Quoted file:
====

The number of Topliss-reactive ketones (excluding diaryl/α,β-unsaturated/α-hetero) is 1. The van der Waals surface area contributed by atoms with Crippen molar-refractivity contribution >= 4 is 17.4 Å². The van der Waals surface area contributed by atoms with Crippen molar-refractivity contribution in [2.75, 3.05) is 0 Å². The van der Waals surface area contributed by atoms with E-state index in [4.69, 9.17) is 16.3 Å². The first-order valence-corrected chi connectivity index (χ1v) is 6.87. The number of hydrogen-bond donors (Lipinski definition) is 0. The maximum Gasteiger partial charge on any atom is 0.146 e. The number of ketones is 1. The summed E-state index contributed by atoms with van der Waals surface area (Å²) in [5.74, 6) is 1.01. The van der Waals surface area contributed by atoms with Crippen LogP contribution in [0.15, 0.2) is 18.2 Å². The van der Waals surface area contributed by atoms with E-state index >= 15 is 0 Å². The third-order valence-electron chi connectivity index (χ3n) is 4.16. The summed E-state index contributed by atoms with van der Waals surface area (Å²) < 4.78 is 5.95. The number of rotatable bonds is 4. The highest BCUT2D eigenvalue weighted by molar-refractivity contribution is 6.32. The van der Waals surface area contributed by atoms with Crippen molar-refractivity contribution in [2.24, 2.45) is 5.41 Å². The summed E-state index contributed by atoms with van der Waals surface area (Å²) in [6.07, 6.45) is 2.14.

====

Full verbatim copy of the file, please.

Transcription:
The number of Topliss-reactive ketones (excluding diaryl/α,β-unsaturated/α-hetero) is 1. The van der Waals surface area contributed by atoms with Crippen molar-refractivity contribution >= 4 is 17.4 Å². The van der Waals surface area contributed by atoms with Crippen molar-refractivity contribution in [2.75, 3.05) is 0 Å². The van der Waals surface area contributed by atoms with E-state index in [4.69, 9.17) is 16.3 Å². The first-order valence-corrected chi connectivity index (χ1v) is 6.87. The number of hydrogen-bond donors (Lipinski definition) is 0. The maximum Gasteiger partial charge on any atom is 0.146 e. The number of ketones is 1. The summed E-state index contributed by atoms with van der Waals surface area (Å²) in [5.74, 6) is 1.01. The van der Waals surface area contributed by atoms with Crippen LogP contribution in [0.15, 0.2) is 18.2 Å². The van der Waals surface area contributed by atoms with E-state index >= 15 is 0 Å². The third-order valence-electron chi connectivity index (χ3n) is 4.16. The summed E-state index contributed by atoms with van der Waals surface area (Å²) < 4.78 is 5.95. The number of rotatable bonds is 4. The highest BCUT2D eigenvalue weighted by molar-refractivity contribution is 6.32. The van der Waals surface area contributed by atoms with Crippen molar-refractivity contribution in [2.24, 2.45) is 5.41 Å². The summed E-state index contributed by atoms with van der Waals surface area (Å²) in [6.07, 6.45) is 2.14.